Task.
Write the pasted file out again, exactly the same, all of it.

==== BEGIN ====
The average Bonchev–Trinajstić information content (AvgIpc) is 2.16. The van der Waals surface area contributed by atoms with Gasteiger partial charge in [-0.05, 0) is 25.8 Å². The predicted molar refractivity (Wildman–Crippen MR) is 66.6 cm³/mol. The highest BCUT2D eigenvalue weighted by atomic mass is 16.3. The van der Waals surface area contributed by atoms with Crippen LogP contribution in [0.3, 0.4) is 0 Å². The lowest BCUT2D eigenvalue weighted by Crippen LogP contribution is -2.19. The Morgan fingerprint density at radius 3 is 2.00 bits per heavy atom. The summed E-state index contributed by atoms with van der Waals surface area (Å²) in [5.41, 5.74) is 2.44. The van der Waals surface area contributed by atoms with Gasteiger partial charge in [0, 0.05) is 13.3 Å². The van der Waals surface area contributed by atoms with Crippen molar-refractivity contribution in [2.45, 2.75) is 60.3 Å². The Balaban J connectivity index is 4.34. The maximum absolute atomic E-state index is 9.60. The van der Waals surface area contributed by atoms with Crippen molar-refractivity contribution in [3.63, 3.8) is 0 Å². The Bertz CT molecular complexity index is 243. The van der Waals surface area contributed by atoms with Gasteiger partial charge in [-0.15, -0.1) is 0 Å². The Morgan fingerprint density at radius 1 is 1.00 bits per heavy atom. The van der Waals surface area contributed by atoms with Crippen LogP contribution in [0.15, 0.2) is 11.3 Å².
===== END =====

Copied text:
The average Bonchev–Trinajstić information content (AvgIpc) is 2.16. The van der Waals surface area contributed by atoms with Gasteiger partial charge in [-0.05, 0) is 25.8 Å². The predicted molar refractivity (Wildman–Crippen MR) is 66.6 cm³/mol. The highest BCUT2D eigenvalue weighted by atomic mass is 16.3. The van der Waals surface area contributed by atoms with Crippen LogP contribution in [0.3, 0.4) is 0 Å². The lowest BCUT2D eigenvalue weighted by Crippen LogP contribution is -2.19. The Morgan fingerprint density at radius 3 is 2.00 bits per heavy atom. The summed E-state index contributed by atoms with van der Waals surface area (Å²) in [5.41, 5.74) is 2.44. The van der Waals surface area contributed by atoms with Gasteiger partial charge in [0, 0.05) is 13.3 Å². The van der Waals surface area contributed by atoms with Crippen molar-refractivity contribution in [2.45, 2.75) is 60.3 Å². The Balaban J connectivity index is 4.34. The maximum absolute atomic E-state index is 9.60. The van der Waals surface area contributed by atoms with Crippen molar-refractivity contribution in [3.63, 3.8) is 0 Å². The Bertz CT molecular complexity index is 243. The van der Waals surface area contributed by atoms with Gasteiger partial charge in [-0.15, -0.1) is 0 Å². The Morgan fingerprint density at radius 1 is 1.00 bits per heavy atom. The van der Waals surface area contributed by atoms with Crippen LogP contribution in [0.15, 0.2) is 11.3 Å².